Saturday, June 21, 2014

On the Origin of Zombies: 7 Must-See Zombie Films

Zombies have never been more popular than now, as evidenced by the smashing success of AMC’s ongoing television adaptation of the comic book The Walking Dead. Add to that the film adaptations of Max Brooks’ World War Z and Isaac Marrion’s Warm Bodies along with the original film Zombieland and a slew of zombie video games, and you have a veritable pop sensation. Sadly, most casual zombie fans have no idea where the genre got its start.

Unlike most monster genres (werewolves, vampires, mummies, witches, etc.), zombies as we know them are actually a product of cinema rather than literature, although literature certainly served as inspiration. Here are seven must see movies that chronicle the rise and evolution of the modern zombie.


1. White Zombie (1932). This is the first zombie movie ever made, and it more or less stays true to the Haitian Voodoo origins of the zombie, or nzumbe. In Haitian myth, a nzumbe is the name given to a corpse that has been reanimated by a boko (basically a voodoo sorcerer). In White Zombie, it’s non other than Bela Lugosi who plays the evil boko out to steal a beautiful American woman from her fiancĂ©.

2. King of the Zombies (1941). White Zombie actually started a mini-trend of zombie movies set in the Caribbean, all of them sticking to the premise of zombies being slaves of voodoo sorcerers. King of the Zombies stands out among the others for its pure entertainment value. Black American actor Mantan Moreland’s humor and acting power steels the show from the top billed white actors, and looking back now, that’s exactly the way it should be—the movie’s pro-American propaganda theme relies solely on the premise that, “Well, at least we’re not as racist as the Germans are!”

3. Night of the Living Dead (1968). This movie changed everything. Gone was the Caribbean backdrop and Voodoo Boko, and in its place the volatile landscape of the US in the 1960s. Creator George Romero didn’t even think of his monsters as zombies. “I called them ghouls, flesh eaters,” Romero remarks in an interview at “To me back then, zombies were just those boys in the Caribbean doing the wet-work for Bela Lugosi. So I never thought of them as zombies. I thought they were just back from the dead. I ripped off the idea for the first film from a Richard Matheson novel called I Am Legend.” Fans and critics started calling Romero’s ghouls zombies, though, and the name stuck. The movie is dark and rife with social criticism, giving the zombie genre its first real bite.

4. Dawn of the Dead (1978). This was Romero’s follow-up to Night of the Living Dead, and in my opinion, the best zombie movie ever. In addition to tons of action and gory special effects, it has an underlying conflict that’s even more sinister: human nature, and our covetous, materialistic ways. And it also picks up where Romero left off by featuring under-represented characters. While Night of the Living Dead had a strong leading black male, the women were all hysterical weaklings. Romero made amends in this sequel with a strong black male lead paired with a strong female lead. This movie was remade in 2004, and while the remake is more polished, it has none of the poignant social criticism of the original.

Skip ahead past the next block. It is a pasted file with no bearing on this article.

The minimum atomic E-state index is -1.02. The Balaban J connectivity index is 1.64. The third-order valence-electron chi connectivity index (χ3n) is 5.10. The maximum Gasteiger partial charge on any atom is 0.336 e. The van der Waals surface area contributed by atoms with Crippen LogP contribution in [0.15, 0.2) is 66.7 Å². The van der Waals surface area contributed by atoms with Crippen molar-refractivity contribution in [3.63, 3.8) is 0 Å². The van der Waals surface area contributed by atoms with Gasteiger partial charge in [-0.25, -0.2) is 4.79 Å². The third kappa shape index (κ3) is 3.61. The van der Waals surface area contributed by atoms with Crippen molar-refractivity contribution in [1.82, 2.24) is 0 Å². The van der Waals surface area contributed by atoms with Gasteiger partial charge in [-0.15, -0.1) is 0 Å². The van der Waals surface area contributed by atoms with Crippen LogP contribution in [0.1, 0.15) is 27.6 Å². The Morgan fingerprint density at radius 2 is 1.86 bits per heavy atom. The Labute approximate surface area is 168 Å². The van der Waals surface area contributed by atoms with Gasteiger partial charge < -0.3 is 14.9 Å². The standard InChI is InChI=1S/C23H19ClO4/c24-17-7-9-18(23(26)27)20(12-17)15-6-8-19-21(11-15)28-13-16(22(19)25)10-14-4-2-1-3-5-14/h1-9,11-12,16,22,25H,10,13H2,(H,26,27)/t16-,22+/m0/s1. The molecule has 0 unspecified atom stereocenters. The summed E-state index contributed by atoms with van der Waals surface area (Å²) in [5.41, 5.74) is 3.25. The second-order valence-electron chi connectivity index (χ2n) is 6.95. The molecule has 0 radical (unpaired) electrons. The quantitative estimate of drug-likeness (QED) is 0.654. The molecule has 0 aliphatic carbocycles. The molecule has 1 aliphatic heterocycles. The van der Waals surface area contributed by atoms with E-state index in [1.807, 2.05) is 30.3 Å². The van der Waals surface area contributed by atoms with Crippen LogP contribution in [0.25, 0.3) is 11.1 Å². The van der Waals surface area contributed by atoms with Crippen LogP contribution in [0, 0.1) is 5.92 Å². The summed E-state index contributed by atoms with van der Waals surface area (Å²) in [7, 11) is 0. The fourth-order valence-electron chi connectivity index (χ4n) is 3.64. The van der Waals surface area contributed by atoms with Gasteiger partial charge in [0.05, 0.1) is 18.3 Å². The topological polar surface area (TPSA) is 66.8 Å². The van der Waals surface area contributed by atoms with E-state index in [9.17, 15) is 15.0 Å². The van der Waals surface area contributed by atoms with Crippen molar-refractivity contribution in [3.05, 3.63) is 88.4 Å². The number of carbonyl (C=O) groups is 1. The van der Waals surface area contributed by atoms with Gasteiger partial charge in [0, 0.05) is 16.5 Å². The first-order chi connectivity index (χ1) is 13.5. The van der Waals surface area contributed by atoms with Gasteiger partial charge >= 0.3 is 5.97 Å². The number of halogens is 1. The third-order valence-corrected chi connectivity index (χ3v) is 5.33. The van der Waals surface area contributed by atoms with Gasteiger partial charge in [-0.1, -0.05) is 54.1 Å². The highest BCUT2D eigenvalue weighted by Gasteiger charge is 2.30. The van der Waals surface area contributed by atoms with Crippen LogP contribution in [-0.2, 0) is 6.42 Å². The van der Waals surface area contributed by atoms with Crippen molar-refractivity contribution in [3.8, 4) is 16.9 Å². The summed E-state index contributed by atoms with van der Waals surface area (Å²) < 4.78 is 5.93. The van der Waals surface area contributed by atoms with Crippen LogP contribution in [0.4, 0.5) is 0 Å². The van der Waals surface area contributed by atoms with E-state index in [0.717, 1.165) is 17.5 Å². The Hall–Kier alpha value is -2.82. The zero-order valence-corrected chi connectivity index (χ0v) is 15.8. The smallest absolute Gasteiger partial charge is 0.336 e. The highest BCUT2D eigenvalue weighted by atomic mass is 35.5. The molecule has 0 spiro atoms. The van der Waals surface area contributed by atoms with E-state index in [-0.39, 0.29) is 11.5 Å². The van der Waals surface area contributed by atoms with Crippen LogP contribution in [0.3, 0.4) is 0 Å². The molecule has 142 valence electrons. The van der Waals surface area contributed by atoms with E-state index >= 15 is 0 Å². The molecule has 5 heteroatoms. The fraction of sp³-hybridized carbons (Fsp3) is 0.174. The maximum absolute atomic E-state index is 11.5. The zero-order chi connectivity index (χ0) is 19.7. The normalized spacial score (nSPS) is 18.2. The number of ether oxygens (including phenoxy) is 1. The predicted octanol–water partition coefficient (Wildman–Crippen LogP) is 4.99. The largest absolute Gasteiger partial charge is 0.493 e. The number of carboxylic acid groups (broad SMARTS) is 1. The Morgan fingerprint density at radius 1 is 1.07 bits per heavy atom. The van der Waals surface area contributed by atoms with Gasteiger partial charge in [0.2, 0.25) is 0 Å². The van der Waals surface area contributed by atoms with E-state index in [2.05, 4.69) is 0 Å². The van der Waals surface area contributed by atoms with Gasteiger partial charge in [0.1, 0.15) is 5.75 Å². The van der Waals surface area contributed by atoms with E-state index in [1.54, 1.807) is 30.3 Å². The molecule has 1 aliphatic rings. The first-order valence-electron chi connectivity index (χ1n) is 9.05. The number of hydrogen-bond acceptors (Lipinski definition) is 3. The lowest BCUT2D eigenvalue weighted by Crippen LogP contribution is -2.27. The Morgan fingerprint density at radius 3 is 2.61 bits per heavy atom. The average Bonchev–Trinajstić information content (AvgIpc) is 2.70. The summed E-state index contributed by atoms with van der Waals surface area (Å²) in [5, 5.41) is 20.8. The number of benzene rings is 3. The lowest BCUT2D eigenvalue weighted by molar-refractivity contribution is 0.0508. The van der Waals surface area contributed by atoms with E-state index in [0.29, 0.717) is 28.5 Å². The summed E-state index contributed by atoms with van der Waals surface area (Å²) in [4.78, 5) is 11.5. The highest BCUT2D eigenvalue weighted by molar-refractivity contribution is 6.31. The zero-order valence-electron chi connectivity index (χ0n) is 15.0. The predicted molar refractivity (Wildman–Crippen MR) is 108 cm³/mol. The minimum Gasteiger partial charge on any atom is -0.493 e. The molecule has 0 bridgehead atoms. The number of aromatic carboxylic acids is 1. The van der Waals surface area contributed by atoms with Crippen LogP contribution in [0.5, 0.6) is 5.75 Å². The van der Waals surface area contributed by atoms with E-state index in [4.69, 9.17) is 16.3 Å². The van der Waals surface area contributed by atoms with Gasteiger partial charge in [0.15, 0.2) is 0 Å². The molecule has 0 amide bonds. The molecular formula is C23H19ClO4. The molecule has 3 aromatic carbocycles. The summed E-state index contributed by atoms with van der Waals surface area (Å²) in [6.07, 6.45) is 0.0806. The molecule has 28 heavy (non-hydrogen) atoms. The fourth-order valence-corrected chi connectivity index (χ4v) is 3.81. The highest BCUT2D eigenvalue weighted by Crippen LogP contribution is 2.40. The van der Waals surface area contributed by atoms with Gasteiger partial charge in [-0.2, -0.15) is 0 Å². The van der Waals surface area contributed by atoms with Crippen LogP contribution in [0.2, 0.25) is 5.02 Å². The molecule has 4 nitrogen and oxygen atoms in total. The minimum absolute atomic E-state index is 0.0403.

5. Zombie (1979). From Italian filmmaker Lucio Fulci, this movie was billed as the “unofficial sequel” to Dawn of the Dead and was meant to be a blockbuster hit. It takes Romero-esque zombies and puts them back into the Caribbean in a half-hearted attempt to reconcile zombies with the original Haitian myth, but really it’s all about the crazy gore fest. It was banned in the UK for being obscene, includes one of the top-ten cinema death scenes of all time, and—oh yeah—has a scene with a zombie fighting a shark. What more could you ask for?

6. The Return of the Living Dead (1984). This movie is utter shite, a fine example of what happens when a cult genre gets the full-on Hollywood treatment. It is entertaining, though, in that campy 80’s movie sort of way, chalk full of gratuitous gore and nudity. It is also the movie that birthed the trope of zombies clamoring for brains (Bwains... bwains... bwains!!!). Not the best zombie movie out there, but an important one that brought zombies to the mainstream.

7. Day of the Dead (1985). The third of Romero’s original zombie movies, rounding out his unofficial zombie trilogy. Romero has made many more zombie movies subsequently, and really you could add them all to this list, but Day of the Dead is the last one you have to put on any “must watch” list. It is by far the goriest of the Romero trilogy and features the most lovable zombie ever, Bub. This time, Romero focuses the social criticism lens on the struggle between the military industrial complex and the rationality of science. In addition, the movie embodies the most important aspect of the zombie genre: while zombies might be slow and inept individually, en masse they are an unstoppable force, and, even scarier, they bring out the worst in the living.

Garrett Calcaterra is an author of dark speculative fiction. His newest book, Dreamwielder, is an epic fantasy novel from Diversion Books. He is currently working on the sequel to Dreamwielder and an unrelated sci-fi novel. Learn more at


Dr. Suzana E. Flores said...

Great post. I like The Serpent and the Rainbow, I am Legend, and Plan 9 from Outer Space (wink).

Unknown said...

Thanks, Suzana. It's been a while, but I remember loving the campy awesomeness of Plan 9.

huin said...

I did not have any idea of Zombie movies, so these are very new to me. It seems that these movies are of mysterious kind. Well I am planning to watch “Day of the Dead” movie. Tell me is it really must see movies of all time?